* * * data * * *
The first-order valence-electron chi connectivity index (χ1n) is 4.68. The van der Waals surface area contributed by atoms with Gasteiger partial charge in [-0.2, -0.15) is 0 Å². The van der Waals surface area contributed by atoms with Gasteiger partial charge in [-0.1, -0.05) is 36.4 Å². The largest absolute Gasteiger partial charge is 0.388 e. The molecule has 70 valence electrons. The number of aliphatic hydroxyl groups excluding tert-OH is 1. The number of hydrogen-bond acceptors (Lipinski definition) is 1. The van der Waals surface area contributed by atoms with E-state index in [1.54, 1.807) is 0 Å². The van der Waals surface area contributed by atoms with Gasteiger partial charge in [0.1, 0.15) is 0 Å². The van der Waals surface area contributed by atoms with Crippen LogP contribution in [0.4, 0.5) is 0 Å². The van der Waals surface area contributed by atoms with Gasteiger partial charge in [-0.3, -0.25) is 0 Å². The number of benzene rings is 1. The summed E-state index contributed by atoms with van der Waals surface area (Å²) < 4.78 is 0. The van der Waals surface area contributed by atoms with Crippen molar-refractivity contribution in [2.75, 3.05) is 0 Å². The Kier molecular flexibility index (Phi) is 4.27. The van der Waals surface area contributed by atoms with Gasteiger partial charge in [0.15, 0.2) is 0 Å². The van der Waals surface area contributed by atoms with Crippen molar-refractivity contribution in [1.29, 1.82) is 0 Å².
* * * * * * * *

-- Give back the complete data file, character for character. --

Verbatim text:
The first-order valence-electron chi connectivity index (χ1n) is 4.68. The van der Waals surface area contributed by atoms with Gasteiger partial charge in [-0.2, -0.15) is 0 Å². The van der Waals surface area contributed by atoms with Gasteiger partial charge in [-0.1, -0.05) is 36.4 Å². The largest absolute Gasteiger partial charge is 0.388 e. The molecule has 70 valence electrons. The number of aliphatic hydroxyl groups excluding tert-OH is 1. The number of hydrogen-bond acceptors (Lipinski definition) is 1. The van der Waals surface area contributed by atoms with E-state index in [1.54, 1.807) is 0 Å². The van der Waals surface area contributed by atoms with Gasteiger partial charge in [0.1, 0.15) is 0 Å². The van der Waals surface area contributed by atoms with Crippen LogP contribution in [0.4, 0.5) is 0 Å². The van der Waals surface area contributed by atoms with Gasteiger partial charge in [-0.3, -0.25) is 0 Å². The number of benzene rings is 1. The summed E-state index contributed by atoms with van der Waals surface area (Å²) < 4.78 is 0. The van der Waals surface area contributed by atoms with Crippen molar-refractivity contribution in [2.75, 3.05) is 0 Å². The Kier molecular flexibility index (Phi) is 4.27. The van der Waals surface area contributed by atoms with Gasteiger partial charge in [0.15, 0.2) is 0 Å². The van der Waals surface area contributed by atoms with Crippen molar-refractivity contribution in [1.29, 1.82) is 0 Å².